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God’s Word for You

Luke 23:1-4 Christ, a king

by Pastor Timothy Smith on Monday, June 3, 2019

We return now to the conclusion of Luke’s Gospel. I made a break in our devotions on Luke because Easter appeared in our lives so delightfully last April, and I couldn’t bring myself to return to the trial of the Savior so soon after the celebration of his resurrection. Now that nearly two months have passed, we will continue the scene in Pilate’s court and then on to Golgotha.

LUKE 23:1-4

23 The whole group of them got up and brought him before Pilate. 2 They began to accuse him, saying, “We found this man leading our nation astray. He forbids people from paying taxes to Caesar, and claims that he himself is Christ, a king.”
    3 Pilate asked him, “Are you the King of the Jews?”
    He answered: “It is as you say.”
    4 Then Pilate said to the chief priests and the crowds, “I find no basis for a charge against this man.”

The “whole group” (τὸ πλῆθος αὐτῶν) refers to the whole assembled number of the Sanhedrin. There may have been a few who did not go (I think I would be right in guessing that Joseph of Arimathea and Nicodemus, who were believers, did not participate), but we can imagine more than sixty members of the Sanhedrin flocking across the city together, their elaborate robes billowing in the April breeze like a murder of crows or a venue (flock) of vultures, demanding the death of their prisoner. Pilate was in Jerusalem during the festival to prevent trouble, and here trouble came flocking to his doorstep.

The Sanhedrin swept up the steps to Pilate’s Stone Pavement (Gabbatha, John 19:13) as a swarming mob, with Jesus pushed or pulled along with them. The charges against the rabbi went from the ambiguous to the serious:

1, “Leading our nation astray.” Jesus certainly had large crowds that followed him, but he never preached rebellion against either Rome or Herod, only that people should beware the false teachings of the Pharisees and Sadducees (who made up the Sanhedrin).

2, “He forbids people from paying taxes to Caesar.” This was a lie, but public protests rarely stop to fact-check. In fact, spies from the Sanhedrin had tried to trap Jesus into opposing Caesar (Luke 20:19-26), but Jesus had responded. “Give to Caesar the things that are Caesar’s, and to God the things that are God’s” (Luke 20:25).

3, “He claims that he himself is Christ, a king.” Anyone setting himself up as a king opposed to Herod would therefore be opposed to Rome. This charge was very serious, and Pilate was in position in part to quell this very sort of rebellion and enforce Rome’s position at all times.

From their description of the accused Jesus, Pilate seems to have expected a pretty rough character to have been the leader of this rebellion. But now, as Pilate saw Jesus for the first time, he saw a young rabbi bound and already roughed-up by these old men in their flowing robes. They didn’t act afraid of their prisoner in any way. All four Gospel catch the surprise in Pilate’s voice and emphasize the word “you” in his question: “YOU are the king of the Jews?” Jesus could not deny the question asked in this way, even though he was not the sort of king Pilate would have expected. His, “You have said so” is almost tantamount to saying, “In a manner of speaking.”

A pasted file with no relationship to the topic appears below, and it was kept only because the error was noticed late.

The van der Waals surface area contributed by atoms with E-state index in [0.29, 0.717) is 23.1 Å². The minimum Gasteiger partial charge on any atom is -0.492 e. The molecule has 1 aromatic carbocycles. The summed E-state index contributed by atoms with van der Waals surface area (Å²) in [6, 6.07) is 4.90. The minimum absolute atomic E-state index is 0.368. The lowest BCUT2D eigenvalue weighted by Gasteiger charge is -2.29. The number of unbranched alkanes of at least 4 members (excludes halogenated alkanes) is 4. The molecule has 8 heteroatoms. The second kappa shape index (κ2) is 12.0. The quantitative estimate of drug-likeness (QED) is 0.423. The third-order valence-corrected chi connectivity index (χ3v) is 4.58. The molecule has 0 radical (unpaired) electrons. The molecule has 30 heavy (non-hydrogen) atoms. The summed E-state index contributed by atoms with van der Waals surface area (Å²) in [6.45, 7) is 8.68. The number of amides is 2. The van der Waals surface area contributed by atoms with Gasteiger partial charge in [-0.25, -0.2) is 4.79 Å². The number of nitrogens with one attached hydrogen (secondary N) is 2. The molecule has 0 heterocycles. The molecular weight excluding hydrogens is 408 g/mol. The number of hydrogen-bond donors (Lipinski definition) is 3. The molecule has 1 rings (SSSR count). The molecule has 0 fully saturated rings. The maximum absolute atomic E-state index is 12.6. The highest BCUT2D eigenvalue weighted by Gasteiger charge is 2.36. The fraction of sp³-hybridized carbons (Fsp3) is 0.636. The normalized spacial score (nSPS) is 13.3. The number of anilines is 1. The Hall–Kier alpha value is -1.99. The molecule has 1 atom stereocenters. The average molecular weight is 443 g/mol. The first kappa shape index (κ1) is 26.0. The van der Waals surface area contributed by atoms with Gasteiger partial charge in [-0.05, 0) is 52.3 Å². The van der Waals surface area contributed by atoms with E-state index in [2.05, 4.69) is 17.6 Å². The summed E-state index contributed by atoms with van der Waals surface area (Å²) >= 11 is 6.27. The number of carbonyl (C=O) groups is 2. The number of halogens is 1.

Pilate stated his verdict three times: “I find no basis for a charge against this man.” Despite this, Jesus did not defend himself or try to get away. He had every opportunity to wriggle out of the charges, get away from the danger, to appear to see eye-to-eye with the Sanhedrin; he might even have worked things out in such a way that he could have laughed off the whole thing with Pilate. But he didn’t. His plan was not to survive. His plan was to give up his life as a ransom for all mankind. Isn’t it obvious to all that no one could help him in this selfless, gracious and loving act?

Reflecting on this later, Peter wrote: “‘He committed no sin, and no deceit was found in his mouth.’ (Isaiah 53:9) When they hurled their insults at him, he did not retaliate; when he suffered, he made no threats. Instead, he entrusted himself to him who judges justly. He himself bore our sins in his body on the tree, so that we might die to sins and live for righteousness; by his wounds you have been healed” (1 Peter 2:22-24). His love for you means your salvation.

 

In Christ,
Pastor Timothy Smith

Pastor Tim SmithAbout Pastor Timothy Smith
Pastor Smith serves St. Paul’s Lutheran Church in New Ulm, Minnesota. His wife, Kathryn, attended the Chapel from 1987-1990 while studying Secondary Education (Theater and Math) at UW-Madison. Kathryn’s father, John Meyer, was also the first man to serve as a Vicar at Chapel.

To receive God’s Word for You via e-mail, please contact Pastor Smith.



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